© Chris Cundy | October 2017
Thanks to Horace Cardew, Davo van Person, and Harry Sparnaay.
[ NOTES ]
- Sligter, Jurrien [editor]. Ton de Leeuw, Harwood Academic Publishers GmbH 1995 pp xxiii
- Publishers preface to the score. Forward Music 1988 © Horace Cardew.
- Donemus Muziekgroep Nederland © 1977.
- Prévost, Edwin [editor]. Cornelius Cardew - A Reader. Copula 2006 pp 249.
- NB The tape part was created by the composer. De Leeuw had been professor of composition and electronic music at Sweelinck Conservatory in Amsterdam from 1959-1986.
- Sligter, Jurrien [editor]. Op cit pp 46.
- Sligter, Jurrien [editor]. Op cit pp 73.
- Prévost, Edwin [editor]. Op cit pp 149-227.
- NB Cardew’s original score is headed with a short text by Mao Tse Tung (1934/35): “Mountains! Piercing the blue of heaven, the skies would fall but for your strength supporting”.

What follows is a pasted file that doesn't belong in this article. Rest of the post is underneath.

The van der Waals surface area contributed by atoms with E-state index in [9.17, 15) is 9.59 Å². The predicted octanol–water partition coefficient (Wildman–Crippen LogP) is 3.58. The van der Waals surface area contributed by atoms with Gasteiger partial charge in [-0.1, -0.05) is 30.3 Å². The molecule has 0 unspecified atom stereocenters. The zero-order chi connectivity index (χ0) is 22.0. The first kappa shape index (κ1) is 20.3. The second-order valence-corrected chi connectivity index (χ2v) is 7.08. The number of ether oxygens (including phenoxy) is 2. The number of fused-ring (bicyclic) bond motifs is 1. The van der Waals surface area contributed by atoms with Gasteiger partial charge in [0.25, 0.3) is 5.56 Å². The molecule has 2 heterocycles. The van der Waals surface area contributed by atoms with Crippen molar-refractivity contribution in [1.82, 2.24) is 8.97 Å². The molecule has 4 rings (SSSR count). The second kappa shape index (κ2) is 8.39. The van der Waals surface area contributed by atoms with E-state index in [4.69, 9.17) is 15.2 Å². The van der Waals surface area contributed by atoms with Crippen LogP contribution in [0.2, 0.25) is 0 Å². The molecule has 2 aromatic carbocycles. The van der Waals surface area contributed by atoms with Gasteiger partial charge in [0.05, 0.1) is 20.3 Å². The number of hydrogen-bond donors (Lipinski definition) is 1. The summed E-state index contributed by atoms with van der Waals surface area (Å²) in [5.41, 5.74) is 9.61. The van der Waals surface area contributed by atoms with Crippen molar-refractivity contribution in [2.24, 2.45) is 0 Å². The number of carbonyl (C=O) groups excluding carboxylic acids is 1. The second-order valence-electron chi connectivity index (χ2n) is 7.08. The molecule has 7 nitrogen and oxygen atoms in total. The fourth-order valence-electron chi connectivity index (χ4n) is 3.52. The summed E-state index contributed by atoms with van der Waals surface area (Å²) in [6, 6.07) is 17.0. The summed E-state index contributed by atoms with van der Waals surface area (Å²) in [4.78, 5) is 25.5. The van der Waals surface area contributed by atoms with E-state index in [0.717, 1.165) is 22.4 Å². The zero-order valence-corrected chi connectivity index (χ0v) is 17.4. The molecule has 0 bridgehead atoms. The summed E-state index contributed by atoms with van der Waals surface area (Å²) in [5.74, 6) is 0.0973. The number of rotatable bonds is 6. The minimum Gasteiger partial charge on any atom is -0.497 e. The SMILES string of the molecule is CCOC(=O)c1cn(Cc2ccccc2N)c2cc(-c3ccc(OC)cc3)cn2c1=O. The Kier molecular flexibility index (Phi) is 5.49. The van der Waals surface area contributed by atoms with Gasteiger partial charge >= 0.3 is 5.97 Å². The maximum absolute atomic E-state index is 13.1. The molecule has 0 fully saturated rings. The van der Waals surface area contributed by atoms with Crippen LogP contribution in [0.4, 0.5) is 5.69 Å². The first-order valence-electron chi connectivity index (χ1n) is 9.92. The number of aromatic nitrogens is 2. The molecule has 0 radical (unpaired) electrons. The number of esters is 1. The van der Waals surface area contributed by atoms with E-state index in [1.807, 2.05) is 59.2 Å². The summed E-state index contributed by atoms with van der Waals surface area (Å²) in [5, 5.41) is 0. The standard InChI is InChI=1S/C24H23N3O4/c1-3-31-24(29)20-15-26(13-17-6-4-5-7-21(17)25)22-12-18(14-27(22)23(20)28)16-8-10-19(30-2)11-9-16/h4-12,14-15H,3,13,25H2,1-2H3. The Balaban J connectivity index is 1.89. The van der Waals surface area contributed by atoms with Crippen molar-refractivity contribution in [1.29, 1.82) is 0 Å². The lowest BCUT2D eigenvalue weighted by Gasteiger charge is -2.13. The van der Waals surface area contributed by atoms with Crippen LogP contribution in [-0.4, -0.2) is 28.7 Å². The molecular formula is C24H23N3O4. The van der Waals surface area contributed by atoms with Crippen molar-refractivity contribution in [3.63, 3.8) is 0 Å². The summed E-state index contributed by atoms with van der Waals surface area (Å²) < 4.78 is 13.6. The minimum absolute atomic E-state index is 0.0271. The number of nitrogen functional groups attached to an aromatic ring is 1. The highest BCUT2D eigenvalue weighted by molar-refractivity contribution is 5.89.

- Tilbury, John. Cornelius Cardew A Life Unfinished. Copula 2008 pp 959.
- Sligter, Jurrien [editor]. Op cit pp 75.
- De Groot, Rokus - in Sligter, Jurrien [editor]. Op cit pp 142.
- Sligter, Jurrien [editor]. Op cit pp 93.
- Cardew, Cornelius. Mountains, solo bass clarinet. Forward Music 1988 © Horace Cardew
- De Leeuw, Ton. Mountains, bass clarinet & tape. Donemus Muziekgroep Nederland © 1977
- Mitchell, Ian / Hobbs, Christopher. The Edge of the World, Black Box 2000
- Sparnaay, Harry / Fusion Moderne. Bass Clarinet Identity, Composers' Voice 1978
- Prévost, Edwin [editor]. Cornelius Cardew - A Reader. Copula 2006
- Sligter, Jurrien [editor]. Ton de Leeuw, Harwood Academic Publishers GmbH 1995
- Tilbury, John. Cornelius Cardew A Life Unfinished. Copula 2008